Roberto Stemmet and Nazeem Isaacs in front of the center where they equip the young people of Hanover Park through their programs.
No positive role models, no mentoring and no education were the reasons Nazeem Isaacs, a former professional soccer player from Mitchell’s Plain, made the wrong choices when he was just 12 years old.
He is currently uplifting the Hanover Park community and players with his Nazeem Isaacs Upliftment programs. He runs these programs in conjunction with the NPO Youth Impact and Sustainable Solutions (YISS) in Hanover Park to help young people avoid making the same mistakes he made when he was their age.
“In my programs I teach young people that only Allah/God and education can get you out of your predicament. By Allah/God I have been drug free for 26 years after 22 years and the change in my life has come when I turned to Allah/God. To be successful in life, you have to be God-fearing and driven by education, because your talent as a sportsman is a gift from God,” he says.
Growing up in Hanover Park, he played as a 12-year-old central midfielder for the Black Birds, the football team of the late Bobby “Mongrel” April, also known as Ismail April, the leader of the Mongrel gang.
“In our communities, many children play for teams not affiliated with local football associations, in rebel leagues, and it is easy to be drawn into gangsterism and drugs, due to poverty and other problems. I was born in District Six with a golden spoon, my family was quite well off, being business people. We moved to Hanover Park where, at age 12, I smoked my first Mandrax pipe with Bobby Mongrel, thinking it was cool. Having no role models or mentors, I was hooked. At 15 I went to Hartleyvale for a trial in Cape Town City, not arranged but in search of greener pastures. It was there that I met Portugal international Eusebio, also known as Black Panther, who was brought to South Africa by the Mobil Soccer Foundation during the apartheid era.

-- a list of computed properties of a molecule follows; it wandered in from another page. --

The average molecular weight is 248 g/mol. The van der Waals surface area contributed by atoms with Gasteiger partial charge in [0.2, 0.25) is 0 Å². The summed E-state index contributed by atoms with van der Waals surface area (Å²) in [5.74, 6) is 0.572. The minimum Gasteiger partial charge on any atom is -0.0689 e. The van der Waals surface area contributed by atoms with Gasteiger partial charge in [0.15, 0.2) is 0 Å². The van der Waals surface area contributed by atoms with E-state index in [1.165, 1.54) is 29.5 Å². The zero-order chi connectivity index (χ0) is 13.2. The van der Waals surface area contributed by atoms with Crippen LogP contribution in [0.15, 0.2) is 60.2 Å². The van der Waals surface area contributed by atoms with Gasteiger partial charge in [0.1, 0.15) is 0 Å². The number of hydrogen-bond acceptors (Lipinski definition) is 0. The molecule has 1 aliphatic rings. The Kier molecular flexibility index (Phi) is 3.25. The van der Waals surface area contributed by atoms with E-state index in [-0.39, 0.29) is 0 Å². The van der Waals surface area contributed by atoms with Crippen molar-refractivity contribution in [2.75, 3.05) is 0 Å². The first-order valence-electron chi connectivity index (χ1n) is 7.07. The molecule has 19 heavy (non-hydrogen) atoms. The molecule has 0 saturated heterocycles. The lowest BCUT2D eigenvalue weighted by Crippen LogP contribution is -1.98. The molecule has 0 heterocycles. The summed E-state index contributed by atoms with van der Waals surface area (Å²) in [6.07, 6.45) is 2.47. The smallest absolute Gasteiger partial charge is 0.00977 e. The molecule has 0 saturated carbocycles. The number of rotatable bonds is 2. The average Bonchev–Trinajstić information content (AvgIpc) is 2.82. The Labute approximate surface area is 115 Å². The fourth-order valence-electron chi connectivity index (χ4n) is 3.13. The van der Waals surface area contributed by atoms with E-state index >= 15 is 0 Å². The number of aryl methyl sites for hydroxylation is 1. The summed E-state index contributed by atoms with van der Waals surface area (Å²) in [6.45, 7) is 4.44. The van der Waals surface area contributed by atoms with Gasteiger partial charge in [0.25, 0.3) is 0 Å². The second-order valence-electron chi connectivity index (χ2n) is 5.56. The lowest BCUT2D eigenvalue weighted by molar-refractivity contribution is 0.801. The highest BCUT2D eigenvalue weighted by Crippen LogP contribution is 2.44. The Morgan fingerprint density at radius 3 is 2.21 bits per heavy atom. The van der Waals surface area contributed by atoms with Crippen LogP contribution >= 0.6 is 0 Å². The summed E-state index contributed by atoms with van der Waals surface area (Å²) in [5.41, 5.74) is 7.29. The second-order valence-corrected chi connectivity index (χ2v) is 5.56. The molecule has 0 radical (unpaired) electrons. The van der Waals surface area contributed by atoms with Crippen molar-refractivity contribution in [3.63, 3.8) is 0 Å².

“Kevin Keegan and Mick Channon, England internationals, also participated in these training clinics. My life changed when Pepe dos Santos took me under his wing. As a coach and mentor, Dos Santos got me a job at the Heerengracht hotel in town, while playing for Park Villa. I was paid R150 a game and in the 80s that was a lot of money. When I was 17, I was supposed to have a trial in Portugal with second division team Moritimor Da Funchal in Madeira. After all travel arrangements were made, I decided not to go abroad due to my drug addiction. And it was a lost opportunity,” he says.
What stood out at this point in his life was that he was spiritually unsound and uneducated.
“My life got out of control and I got hooked while playing for my amateur club, the Melchester Royals, when I was admitted to rehab on three occasions. In 1989/90 I was recruited by a Federation professional league club Berea in Durban and I played for one season, winning the Ohlsson cup which excluded the two Cape Town teams, Battswood and Santos.While I was playing I relapsed, I hit rock bottom and I was close to death.
“I realized there was one thing I hadn’t tried and that was turning to Allah. 26 years later I am still drug free. It is my moral duty to warn our young people/athletes that without being spiritually sound and motivated through education, you will not succeed in any sport. After a professional athletic career, there is life. I hope to make a difference in the lives of the young people of Hanover Park and the surroundings,” he said.
Isaacs embarked on a mission to deliver equipment (soccer balls, bibs and beacons) to struggling clubs in Hanover Park and to organize training clinics for the respective coaches of the five clubs. He is assisted by Roberto Stemmet of YISS who is trying to save lives and careers.
“Anyone willing to help can contact us on our mobile numbers and can also request assistance and will be shortlisted after an assessment,” he says.
You can contact Nazeem Isaacs on 073 310 0879 and Roberto Stemmet on 066 415 3950.